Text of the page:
DETROIT – After 40 years of selling cars, Jere Law sees something new and shocking.
"People are writing $100,000 checks for a vehicle," said the general manager of Varsity Lincoln in Novi, Mich. "That may not sound like a lot in other places, but that's the first time happening for Lincoln here in Michigan."
Business executives, doctors, pro athletes and parents with big families are placing orders for the new Lincoln Navigator luxury SUV.
It's selling as fast as it can be made, with factory workers in Kentucky working multiple shifts seven days a week.
A basic 2018 Lincoln Navigator Premiere isn't cheap at $73,250. And, depending on the options added, known as "trim," consumers are spending even more for Select, Reserve and Black Label versions.
In fact, 85 percent of the Navigator sales top $81,205.
"I didn't expect that," said Robert Parker, global director of marketing, sales and service for Lincoln. "I mean, even our entry-level product is amazing. But customers are voting with their wallets. It's a pretty strong vote of confidence."
And the waiting list? "It's a good problem to have," he said.
Many consumers request the top-level Black Label, which starts at $96,905 and can reach $103,200. Extras include a rear entertainment system with wireless headphones and a cargo management package.
The price points are unprecedented for a Big Three automaker and among the highest in the industry. In January alone, Lincoln saw average transaction prices on the Navigator jump by $21,300.
Joey Maruskin, 55, a pump and valve sales representative from Highland Township, picked up his new Navigator a few days ago. "It's like driving a La-Z-Boy down the freeway."
He explained, "I went with the Black Label for the 30-way adjustable seats. This one has lumbar support in five different places, massage elements from the back of the knee to the back of your neck. It's amazing. You can adjust the seats not just forward and backward or up and down but around your legs and rib cage."
He drives more than 30,000 miles a year and sees a significant technology difference since his 2015 Navigator.
"It's like going from the Flintstones to the Jetsons," Maruskin said. "I can transport six kids and there's no arguing over USB outlets because there's enough for everybody. Nobody has worry about batteries dying. "
High-end features include Venetian leather seats, leather-wrapped instrument panels, suede head rests, plush carpet, Mahogany wood interior or teak wood accents, a panoramic roof, a 20-speaker sound system, aligned wood grain patterns, illuminated handles and safety belt buckles, and a piano key shifter on the console.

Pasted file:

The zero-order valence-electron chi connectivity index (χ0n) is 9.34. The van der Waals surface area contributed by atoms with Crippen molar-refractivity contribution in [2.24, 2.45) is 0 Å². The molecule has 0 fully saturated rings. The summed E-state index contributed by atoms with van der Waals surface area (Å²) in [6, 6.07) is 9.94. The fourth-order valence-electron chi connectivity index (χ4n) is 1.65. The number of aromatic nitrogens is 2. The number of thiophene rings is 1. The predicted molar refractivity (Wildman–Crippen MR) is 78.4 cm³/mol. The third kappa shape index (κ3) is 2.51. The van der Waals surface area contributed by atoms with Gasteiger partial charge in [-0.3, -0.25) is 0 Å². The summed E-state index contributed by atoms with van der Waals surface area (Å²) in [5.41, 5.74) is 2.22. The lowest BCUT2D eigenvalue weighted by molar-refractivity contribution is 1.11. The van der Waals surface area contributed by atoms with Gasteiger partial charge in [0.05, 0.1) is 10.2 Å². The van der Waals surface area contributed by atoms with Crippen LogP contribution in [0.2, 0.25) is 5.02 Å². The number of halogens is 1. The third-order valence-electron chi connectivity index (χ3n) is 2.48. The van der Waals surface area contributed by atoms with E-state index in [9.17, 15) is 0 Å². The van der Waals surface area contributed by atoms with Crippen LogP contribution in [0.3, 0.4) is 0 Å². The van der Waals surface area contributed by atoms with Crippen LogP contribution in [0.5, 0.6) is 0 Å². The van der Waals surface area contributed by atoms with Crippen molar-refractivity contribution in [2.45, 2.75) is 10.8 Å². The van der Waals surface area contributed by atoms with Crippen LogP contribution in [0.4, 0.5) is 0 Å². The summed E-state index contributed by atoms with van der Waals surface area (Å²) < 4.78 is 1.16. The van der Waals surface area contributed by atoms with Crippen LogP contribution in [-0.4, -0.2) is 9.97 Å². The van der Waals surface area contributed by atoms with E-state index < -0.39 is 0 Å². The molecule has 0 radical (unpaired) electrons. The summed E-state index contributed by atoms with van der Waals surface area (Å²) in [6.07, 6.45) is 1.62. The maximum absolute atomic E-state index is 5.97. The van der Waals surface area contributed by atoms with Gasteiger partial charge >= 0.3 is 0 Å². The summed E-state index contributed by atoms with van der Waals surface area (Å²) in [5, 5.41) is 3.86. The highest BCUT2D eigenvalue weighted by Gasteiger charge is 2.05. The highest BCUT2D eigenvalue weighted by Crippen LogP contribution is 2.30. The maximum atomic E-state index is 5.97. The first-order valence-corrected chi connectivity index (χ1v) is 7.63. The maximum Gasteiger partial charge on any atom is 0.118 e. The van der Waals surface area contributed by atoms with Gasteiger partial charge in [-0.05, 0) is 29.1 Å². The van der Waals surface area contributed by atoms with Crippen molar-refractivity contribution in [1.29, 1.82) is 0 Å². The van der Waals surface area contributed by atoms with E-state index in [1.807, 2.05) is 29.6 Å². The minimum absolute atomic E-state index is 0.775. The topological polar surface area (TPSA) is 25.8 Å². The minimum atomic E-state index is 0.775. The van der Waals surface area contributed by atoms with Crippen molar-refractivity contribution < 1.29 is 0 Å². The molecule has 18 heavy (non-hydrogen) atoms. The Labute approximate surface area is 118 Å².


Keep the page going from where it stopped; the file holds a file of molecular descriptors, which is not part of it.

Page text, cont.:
U.S. sales in the large luxury SUV segment have doubled since 2011 to 216,684 vehicles in 2017.
Viktor Gjonaj, 40, a commercial real estate broker from Shelby Township, Mich., traded his 2015 Navigator for a Black Label. "It's understated elegance. I'm 6-feet, 6-inches tall with a wife and four daughters, so we need a ton of space. Nothing else felt so refined."
For the past 10 years, General Motors has dominated sales in the large luxury SUV segment with the Cadillac Escalade, and still leads. Its sales slightly dipped to 37,694 in 2017. Navigator sales slightly rose to 10,593 in 2017.
Dealers say about half their new Navigator buyers are Lincoln customers, and the rest are turning in their other Range Rovers, Escalades and even Mercedes vehicles.
More Navigators are sold in Texas than anyplace else.
Chris Poulos, vice president and general manager of West Point Lincoln in Houston, remembers selling the Navigator 20 years ago for $42,100, so the latest price seems natural. "I have sold every one I can get," he said.
Buyers are skewing younger than traditional Lincoln shoppers, dealers say. And people are talking about Lincoln in the same breath as the $229,000 Bentley Bentayga and the $123,600 Mercedes G-Class.
"The stars have aligned perfectly for this vehicle," said Bernard Swiecki, senior automotive analyst at the Center for Automotive Research.
Bigger is clearly better for consumers these days.
The Navigator launch has even led to an increase in sales and transaction prices at Cadillac, said GM spokesman Jim Cain. "They've succeeded in stimulating new interest in the segment and we're benefiting. We're growing and not by a little."